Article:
Friday, May 22, 2020

How One Mann Became a Mighty Oak for the Lions (Sorry for Mixed Metaphor)

By John Turney
Bob Mann with the Lions
In 1975 in Peterson's Football Annual, Chuck Benedict introduced us all to the concept of "trade strings", the idea of one player being parlayed into many players via trade. He gave several examples and one was the Bobby Layne trade to the Lions in 1950. However, Mr. Benedict left his work unfinished and had a few small errors and we've always wanted to expand his excellent essay to present day anyway.

We hear a lot about NFL draft busts, first- or maybe second-round draftee that yield nothing for the team that drafted them and also we read about low round players or free agents that far exceed their draft status and we celebrate them.

But sometimes there is something in between that goes unnoticed because the player changes teams and becomes forgotten in time.

One such player is Bob Mann.

Mann was signed by the Detroit Lions as a free agent in 1948 (and was the first African-American player the Lions ever signed) and had a fine rookie season, catching  33 passes for 560 yards and three touchdowns. Then, in 1949, he had a huge second-year leap to lead the NFL in reception yards with 1014 on 66 catches. The NFL didn't have a Pro Bowl that year but had there been one he surely would have gone to it but he did gain honorable mention All-Pro honors for his efforts.

So, he became a perennial All-Pro for the Lions after than, right?


But he had built up his value enough to be valued equal to that of Bobby Layne. What was Layne's value? Just a year earlier the Bulldogs sent two #1 picks to the Bears for him.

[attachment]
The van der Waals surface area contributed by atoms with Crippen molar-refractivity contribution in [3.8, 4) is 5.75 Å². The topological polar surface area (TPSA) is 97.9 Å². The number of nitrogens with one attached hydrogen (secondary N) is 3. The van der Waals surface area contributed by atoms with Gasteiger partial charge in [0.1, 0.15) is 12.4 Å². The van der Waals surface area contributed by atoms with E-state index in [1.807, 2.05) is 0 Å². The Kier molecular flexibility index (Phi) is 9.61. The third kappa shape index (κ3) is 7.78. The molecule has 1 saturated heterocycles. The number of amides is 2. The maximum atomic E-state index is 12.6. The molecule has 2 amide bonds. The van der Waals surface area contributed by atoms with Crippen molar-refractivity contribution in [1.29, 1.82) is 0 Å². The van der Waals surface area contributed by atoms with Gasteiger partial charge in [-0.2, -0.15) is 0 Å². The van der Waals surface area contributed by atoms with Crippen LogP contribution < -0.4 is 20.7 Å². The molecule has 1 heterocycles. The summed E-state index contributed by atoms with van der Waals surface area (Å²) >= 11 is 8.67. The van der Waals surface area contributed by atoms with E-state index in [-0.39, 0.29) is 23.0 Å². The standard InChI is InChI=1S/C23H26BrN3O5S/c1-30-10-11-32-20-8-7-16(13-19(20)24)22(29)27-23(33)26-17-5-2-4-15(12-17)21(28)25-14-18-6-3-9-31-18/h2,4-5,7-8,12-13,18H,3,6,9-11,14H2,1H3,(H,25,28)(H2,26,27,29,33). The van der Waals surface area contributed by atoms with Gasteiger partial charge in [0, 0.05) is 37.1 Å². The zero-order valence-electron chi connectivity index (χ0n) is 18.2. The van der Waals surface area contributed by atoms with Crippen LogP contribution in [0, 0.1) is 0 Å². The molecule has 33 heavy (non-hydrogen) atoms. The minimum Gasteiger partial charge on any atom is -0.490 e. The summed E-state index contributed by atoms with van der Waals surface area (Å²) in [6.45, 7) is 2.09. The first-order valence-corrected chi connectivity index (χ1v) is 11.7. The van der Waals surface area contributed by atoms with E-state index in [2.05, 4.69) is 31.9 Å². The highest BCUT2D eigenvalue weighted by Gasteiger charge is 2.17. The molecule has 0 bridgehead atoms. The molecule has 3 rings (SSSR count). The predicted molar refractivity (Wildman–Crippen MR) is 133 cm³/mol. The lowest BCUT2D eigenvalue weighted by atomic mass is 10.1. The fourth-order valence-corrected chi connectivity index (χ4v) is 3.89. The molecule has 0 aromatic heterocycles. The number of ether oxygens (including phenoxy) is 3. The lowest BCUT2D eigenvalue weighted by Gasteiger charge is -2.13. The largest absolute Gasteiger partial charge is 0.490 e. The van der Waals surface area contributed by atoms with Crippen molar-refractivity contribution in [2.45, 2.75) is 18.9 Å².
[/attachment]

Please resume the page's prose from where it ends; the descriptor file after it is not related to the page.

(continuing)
Bobby Layne with Bulldogs
In 1950 move from the Bulldogs to the Lions it was more complex. Layne was traded to the Lions for Camp Wilson, who refused to report to the Bulldogs and retired rather than pla for them. So, the NFL ordered Mann to the Lions. Mann wanted a raised from the Lions based on his stellar 1949 season. So a month or so after the original deal, Mann was a Bulldog and Layne was a Lion.
Bob Mann
And the rest is history, right?


First, there were some oddities with Mann who refused to report to the Bulldogs and was released then was claimed by the Lions on waivers but also lost to the Packers on waivers and ended the season with them, playing the last three games. He played his last four seasons with Green Bay.
Layne with Lions
Layne, of course, played 8-1/6 seasons for the Lions, winning two titles in what became a Hall of Fame career. Then, after two weeks into the 1958 season (the 1/6 season we just mentioned) he was traded to the Steelers for Earl Morrall and a second-round pick and a fourth-round pick.